Critics’ Picks

Sojourner Truth Parsons, Heartbeats Accelerating, 2016, acrylic on canvas, 84 x 60”.

Sojourner Truth Parsons, Heartbeats Accelerating, 2016, acrylic on canvas, 84 x 60”.

New York

Sojourner Truth Parsons

106 Eldridge Street
March 25–April 24, 2016

Strawberry-flavored Dippin’ Dots, Sobranie Slims, Himalayan salt lamps, the ombré hem of Gwen Stefani’s wedding dress, the drunk tank at Santa Clara County, carnations on Mother’s Day, orchids, a love stone, Cam’ron in mink, Sissy Spacek as Pinky in 3 Women (1977), a Juicy Couture velour tracksuit, a Jem doll’s hair, Bazooka gum, an inflatable flamingo, Pucci lingerie from the 1960s, Wet n Wild 901B in a black plastic tube: These are the shadings of pink in Sojourner Truth Parsons’s new paintings that involve, variously, a Dalmatian, flowers, cigarettes, acrylic nails, and a temporary tattoo dispenser’s worth of butterflies. Many of these works seem to be of the artist’s best friend, Julia, whose face is never seen. She’s always turned around—perhaps blushing.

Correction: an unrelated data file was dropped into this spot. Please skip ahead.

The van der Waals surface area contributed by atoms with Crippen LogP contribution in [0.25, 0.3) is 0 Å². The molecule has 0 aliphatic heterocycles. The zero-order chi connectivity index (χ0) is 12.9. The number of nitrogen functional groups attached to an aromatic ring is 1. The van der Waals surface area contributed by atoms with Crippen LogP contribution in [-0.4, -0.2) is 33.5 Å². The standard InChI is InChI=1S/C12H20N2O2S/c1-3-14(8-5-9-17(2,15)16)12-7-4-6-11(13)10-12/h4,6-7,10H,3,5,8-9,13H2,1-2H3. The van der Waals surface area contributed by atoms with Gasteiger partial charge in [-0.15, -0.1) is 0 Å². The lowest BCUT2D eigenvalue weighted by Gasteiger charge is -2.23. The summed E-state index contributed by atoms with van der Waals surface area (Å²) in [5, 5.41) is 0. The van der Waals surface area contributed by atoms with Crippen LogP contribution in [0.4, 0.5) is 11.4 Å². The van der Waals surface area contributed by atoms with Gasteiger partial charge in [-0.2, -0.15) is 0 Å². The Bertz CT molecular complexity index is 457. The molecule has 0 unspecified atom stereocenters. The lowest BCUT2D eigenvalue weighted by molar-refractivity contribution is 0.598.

Hung large in the narrow rooms of this Lower East Side gallery, the five canvases on view are done in a real naïf style that owes a few things, directly or indirectly, to the Royal Art Lodge of fin-de-siècle Winnipeg. Outside Canada, where Parsons grew up and went to art school, the trend is obtained from the works and ethos of Paul Klee, or of Albert Oehlen, and it too often manifests, among newer painters, as badness, for a simple lack—or premature refusal—of taste. Parsons is better than that. And sweeter. Hers are no Sunday paintings, but paintings in which every day is Sunday, with a Sunday’s sense that a private self must be indulged. Hence the delicate pleasures here, the coordinated languor, and the attendant deep blues.